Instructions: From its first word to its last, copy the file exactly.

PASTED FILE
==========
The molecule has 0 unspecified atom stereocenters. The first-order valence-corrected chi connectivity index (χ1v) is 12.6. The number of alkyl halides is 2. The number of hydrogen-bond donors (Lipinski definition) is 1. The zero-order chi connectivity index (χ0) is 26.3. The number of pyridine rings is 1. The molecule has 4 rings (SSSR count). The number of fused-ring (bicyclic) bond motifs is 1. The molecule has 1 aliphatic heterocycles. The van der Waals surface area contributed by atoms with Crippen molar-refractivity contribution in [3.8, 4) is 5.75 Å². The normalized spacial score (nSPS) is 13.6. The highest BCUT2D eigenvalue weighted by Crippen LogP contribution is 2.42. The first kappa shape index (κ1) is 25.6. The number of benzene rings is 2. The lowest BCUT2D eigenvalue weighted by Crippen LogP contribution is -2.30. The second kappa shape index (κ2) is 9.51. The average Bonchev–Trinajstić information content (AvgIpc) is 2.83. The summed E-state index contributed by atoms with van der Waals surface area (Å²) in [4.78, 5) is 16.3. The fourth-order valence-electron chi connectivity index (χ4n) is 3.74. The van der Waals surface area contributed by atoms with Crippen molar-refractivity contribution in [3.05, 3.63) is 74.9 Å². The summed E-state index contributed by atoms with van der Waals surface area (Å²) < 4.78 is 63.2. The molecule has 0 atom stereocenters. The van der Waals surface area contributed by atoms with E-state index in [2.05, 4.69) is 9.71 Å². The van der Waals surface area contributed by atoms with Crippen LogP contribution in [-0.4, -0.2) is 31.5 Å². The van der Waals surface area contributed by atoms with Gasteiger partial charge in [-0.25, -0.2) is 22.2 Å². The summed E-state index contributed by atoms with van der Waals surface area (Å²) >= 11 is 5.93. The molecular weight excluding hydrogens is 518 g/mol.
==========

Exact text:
The molecule has 0 unspecified atom stereocenters. The first-order valence-corrected chi connectivity index (χ1v) is 12.6. The number of alkyl halides is 2. The number of hydrogen-bond donors (Lipinski definition) is 1. The zero-order chi connectivity index (χ0) is 26.3. The number of pyridine rings is 1. The molecule has 4 rings (SSSR count). The number of fused-ring (bicyclic) bond motifs is 1. The molecule has 1 aliphatic heterocycles. The van der Waals surface area contributed by atoms with Crippen molar-refractivity contribution in [3.8, 4) is 5.75 Å². The normalized spacial score (nSPS) is 13.6. The highest BCUT2D eigenvalue weighted by Crippen LogP contribution is 2.42. The first kappa shape index (κ1) is 25.6. The number of benzene rings is 2. The lowest BCUT2D eigenvalue weighted by Crippen LogP contribution is -2.30. The second kappa shape index (κ2) is 9.51. The average Bonchev–Trinajstić information content (AvgIpc) is 2.83. The summed E-state index contributed by atoms with van der Waals surface area (Å²) in [4.78, 5) is 16.3. The fourth-order valence-electron chi connectivity index (χ4n) is 3.74. The van der Waals surface area contributed by atoms with Crippen molar-refractivity contribution in [3.05, 3.63) is 74.9 Å². The summed E-state index contributed by atoms with van der Waals surface area (Å²) < 4.78 is 63.2. The molecule has 0 atom stereocenters. The van der Waals surface area contributed by atoms with E-state index in [2.05, 4.69) is 9.71 Å². The van der Waals surface area contributed by atoms with Crippen LogP contribution in [-0.4, -0.2) is 31.5 Å². The van der Waals surface area contributed by atoms with Gasteiger partial charge in [-0.25, -0.2) is 22.2 Å². The summed E-state index contributed by atoms with van der Waals surface area (Å²) >= 11 is 5.93. The molecular weight excluding hydrogens is 518 g/mol.